The Mother-in-law’s tongue contains mildly poisonous chemicals in the form of saponins and organic acids. Saponin is found in the entire plant. Therefore, all parts of the snake plant should be avoided due to their toxic nature. Saponin is present in the long upright leaves and stem of the plant, parts that are easily accessible. Snake plants can occasionally bloom and produce greenish-white fragrant flowers that resemble lilies. Over time, the blossom will give orange-red colored berries. These flowers and fruits are also toxic, and should be avoided for consumption.

The sap or juice of the plant leaves can cause mild skin irritation. However, dogs are unlikely to make skin contact with it, if their bodies are covered in fur.

Will a snake plant kill my dog?

The toxicity level of the snake plants is very mild to pose a life threatening risk to your pet. The toxins are not very powerful, and the implications of ingesting them are usually limited to stomach upset in most cases.

However, if your dog has consumed a big amount of toxins, it might be dangerous. But as explained earlier, it is still very unlikely. The key is to seek medical attention right away. With early diagnosis and treatment, the possibility is your dog will recover nicely in a couple of days. 

In short, a snake plant will not kill your dog. But it is strongly advisable to take him or her to the veterinarian after you see the symptoms. Even if you don’t see any symptoms yet, but your dog has ingested the plant, it’s always better to be safe and see the vet.

The symptoms

The bitter taste of snake plants combined with a burning sensation in the mouth, makes the plant inedible. However, some curious dogs might be keen on tasting the plant. After consuming any part of the plant, pets will start showing some common symptoms. These symptoms are mostly related to the gastrointestinal tract problems, as the plant is highly indigestible. Although the effects of consuming snake plants are not severe, you should look for these signs of poisoning:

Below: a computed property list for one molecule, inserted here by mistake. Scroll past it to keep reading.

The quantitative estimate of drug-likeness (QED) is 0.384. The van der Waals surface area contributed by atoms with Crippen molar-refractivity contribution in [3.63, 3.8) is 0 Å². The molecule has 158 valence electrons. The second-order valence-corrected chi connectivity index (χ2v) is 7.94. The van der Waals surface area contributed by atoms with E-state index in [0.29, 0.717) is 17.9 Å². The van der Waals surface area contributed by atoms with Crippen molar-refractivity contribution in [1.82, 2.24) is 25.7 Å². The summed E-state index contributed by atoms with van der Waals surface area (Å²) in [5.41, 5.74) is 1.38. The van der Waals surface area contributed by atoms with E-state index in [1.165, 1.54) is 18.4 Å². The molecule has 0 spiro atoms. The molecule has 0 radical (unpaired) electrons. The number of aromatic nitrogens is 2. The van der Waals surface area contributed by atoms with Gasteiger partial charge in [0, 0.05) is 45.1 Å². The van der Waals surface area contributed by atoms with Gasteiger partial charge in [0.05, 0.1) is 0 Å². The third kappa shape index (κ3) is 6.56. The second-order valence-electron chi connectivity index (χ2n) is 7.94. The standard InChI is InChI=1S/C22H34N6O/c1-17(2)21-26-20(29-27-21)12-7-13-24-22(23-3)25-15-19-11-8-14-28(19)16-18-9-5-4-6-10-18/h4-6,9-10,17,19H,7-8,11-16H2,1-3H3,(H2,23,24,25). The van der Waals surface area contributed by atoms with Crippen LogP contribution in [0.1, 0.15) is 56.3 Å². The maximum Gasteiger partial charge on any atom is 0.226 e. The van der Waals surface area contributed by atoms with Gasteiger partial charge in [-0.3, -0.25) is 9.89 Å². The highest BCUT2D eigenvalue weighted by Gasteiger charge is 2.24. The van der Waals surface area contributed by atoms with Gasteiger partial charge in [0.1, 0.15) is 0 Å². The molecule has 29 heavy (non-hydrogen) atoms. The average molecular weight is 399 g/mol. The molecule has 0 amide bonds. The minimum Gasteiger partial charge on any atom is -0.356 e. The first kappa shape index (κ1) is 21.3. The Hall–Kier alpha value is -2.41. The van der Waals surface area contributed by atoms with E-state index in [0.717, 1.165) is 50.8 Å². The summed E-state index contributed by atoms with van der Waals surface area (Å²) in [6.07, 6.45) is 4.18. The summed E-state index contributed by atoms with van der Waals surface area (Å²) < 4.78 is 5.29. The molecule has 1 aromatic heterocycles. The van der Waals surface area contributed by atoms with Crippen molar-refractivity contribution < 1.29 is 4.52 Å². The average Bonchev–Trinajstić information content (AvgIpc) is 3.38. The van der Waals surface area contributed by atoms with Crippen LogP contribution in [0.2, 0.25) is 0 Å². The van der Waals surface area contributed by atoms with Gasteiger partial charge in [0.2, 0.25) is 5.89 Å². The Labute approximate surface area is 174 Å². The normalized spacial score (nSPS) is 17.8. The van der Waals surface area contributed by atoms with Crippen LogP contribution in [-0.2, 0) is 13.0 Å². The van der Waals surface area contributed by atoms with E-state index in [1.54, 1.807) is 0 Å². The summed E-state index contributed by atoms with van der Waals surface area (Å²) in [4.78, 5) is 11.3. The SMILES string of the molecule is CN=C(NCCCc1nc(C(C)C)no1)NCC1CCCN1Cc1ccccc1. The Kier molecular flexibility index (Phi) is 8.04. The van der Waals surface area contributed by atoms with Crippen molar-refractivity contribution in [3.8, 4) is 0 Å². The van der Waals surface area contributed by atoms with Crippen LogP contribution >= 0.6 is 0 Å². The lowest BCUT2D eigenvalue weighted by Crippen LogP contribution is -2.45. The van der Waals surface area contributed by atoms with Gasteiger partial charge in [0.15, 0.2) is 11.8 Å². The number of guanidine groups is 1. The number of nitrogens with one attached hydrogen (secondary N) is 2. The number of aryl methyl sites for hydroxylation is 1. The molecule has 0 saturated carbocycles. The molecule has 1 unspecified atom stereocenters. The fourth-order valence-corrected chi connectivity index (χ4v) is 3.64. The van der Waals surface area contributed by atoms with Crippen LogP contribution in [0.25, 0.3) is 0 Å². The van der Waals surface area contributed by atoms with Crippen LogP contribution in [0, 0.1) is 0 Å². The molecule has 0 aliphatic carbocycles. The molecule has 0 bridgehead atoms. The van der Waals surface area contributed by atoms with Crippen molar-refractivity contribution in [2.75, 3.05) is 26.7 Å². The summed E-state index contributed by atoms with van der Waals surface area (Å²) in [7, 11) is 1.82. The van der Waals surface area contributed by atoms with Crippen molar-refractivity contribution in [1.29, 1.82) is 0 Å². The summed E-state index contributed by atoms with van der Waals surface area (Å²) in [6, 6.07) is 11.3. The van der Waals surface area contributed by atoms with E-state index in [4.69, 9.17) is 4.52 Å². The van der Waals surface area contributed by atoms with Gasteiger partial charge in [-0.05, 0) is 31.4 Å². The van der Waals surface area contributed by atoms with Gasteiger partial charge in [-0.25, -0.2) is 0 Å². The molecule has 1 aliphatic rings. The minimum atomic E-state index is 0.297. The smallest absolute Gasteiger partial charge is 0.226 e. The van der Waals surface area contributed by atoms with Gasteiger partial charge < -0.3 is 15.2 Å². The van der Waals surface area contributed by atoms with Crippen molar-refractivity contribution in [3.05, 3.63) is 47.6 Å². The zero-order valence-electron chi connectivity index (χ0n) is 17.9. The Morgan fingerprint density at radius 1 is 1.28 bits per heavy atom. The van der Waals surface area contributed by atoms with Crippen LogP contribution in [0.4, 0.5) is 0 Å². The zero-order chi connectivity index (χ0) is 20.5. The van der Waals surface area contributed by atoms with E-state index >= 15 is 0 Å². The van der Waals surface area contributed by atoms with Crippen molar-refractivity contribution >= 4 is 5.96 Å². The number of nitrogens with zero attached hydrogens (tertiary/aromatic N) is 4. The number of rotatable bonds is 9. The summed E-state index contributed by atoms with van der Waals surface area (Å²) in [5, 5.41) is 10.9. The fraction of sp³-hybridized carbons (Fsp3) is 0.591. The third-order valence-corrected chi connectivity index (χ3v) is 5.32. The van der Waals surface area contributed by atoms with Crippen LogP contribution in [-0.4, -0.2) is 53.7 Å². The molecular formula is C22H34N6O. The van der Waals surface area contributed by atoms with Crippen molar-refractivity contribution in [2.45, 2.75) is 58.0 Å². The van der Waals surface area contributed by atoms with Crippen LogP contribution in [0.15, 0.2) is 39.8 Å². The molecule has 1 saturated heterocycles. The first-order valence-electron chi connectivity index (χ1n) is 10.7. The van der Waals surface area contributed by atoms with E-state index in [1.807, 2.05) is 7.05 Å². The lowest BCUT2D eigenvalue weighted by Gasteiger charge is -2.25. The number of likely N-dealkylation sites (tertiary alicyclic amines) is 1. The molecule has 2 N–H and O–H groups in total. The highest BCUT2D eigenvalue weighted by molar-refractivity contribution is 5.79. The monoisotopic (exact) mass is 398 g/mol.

• Vomiting
  • Diarrhea
  • Nausea
  • Depression
  • Abdominal pain or discomfort
  • Excessive drooling
  • Loss of appetite
  • Swelling of organs such as tongue, mouth, lips, throat
  • lethargy

If your dog starts showing any of the above symptoms, take her or him immediately to the veterinarian for checkup. If you are sure that your dog hasn’t ingested the plant, still it’s better to visit a vet. Because, these are common signs of poisoning and can be caused by different things.

First aid

  • When you are certain that your dog has eaten the snake plant, make sure that the dog doesn’t eat it further. If there are visible bits of leaves in the dog’s mouth and teeth, try to remove them.
  • Contact either your veterinarian or the ASPCA Animal Poison Control Center immediately. If you are unable to reach any of these for some reason, local human poison control centers may offer some help.
  • Try to find out the species name of the snake plant that your dog has eaten, and cut a leaf sample to take it with you to the vet.
  • Check how much quantity of plant your dog has consumed, and remember the exact or approximate time of consumption if you know that.
  • Do not try to induce your dog to vomit unless your vet says to do so. Traditional home remedies can be hazardous to dogs.
  • Ensure the dog drinks plenty of water to prevent potential dehydration as a result of diarrhea.

Diagnosis of snake plant poisoning

Apart from the symptoms mentioned above, you may notice parts of the plant in your dog’s mouth. There might be visible bite marks on plant leaves. Bring the dog’s full medical history to the clinic. This will help the vet discover potential complications and risks. As many houseplants are toxic for dogs, provide information about all the plants you keep indoors as well as outdoors.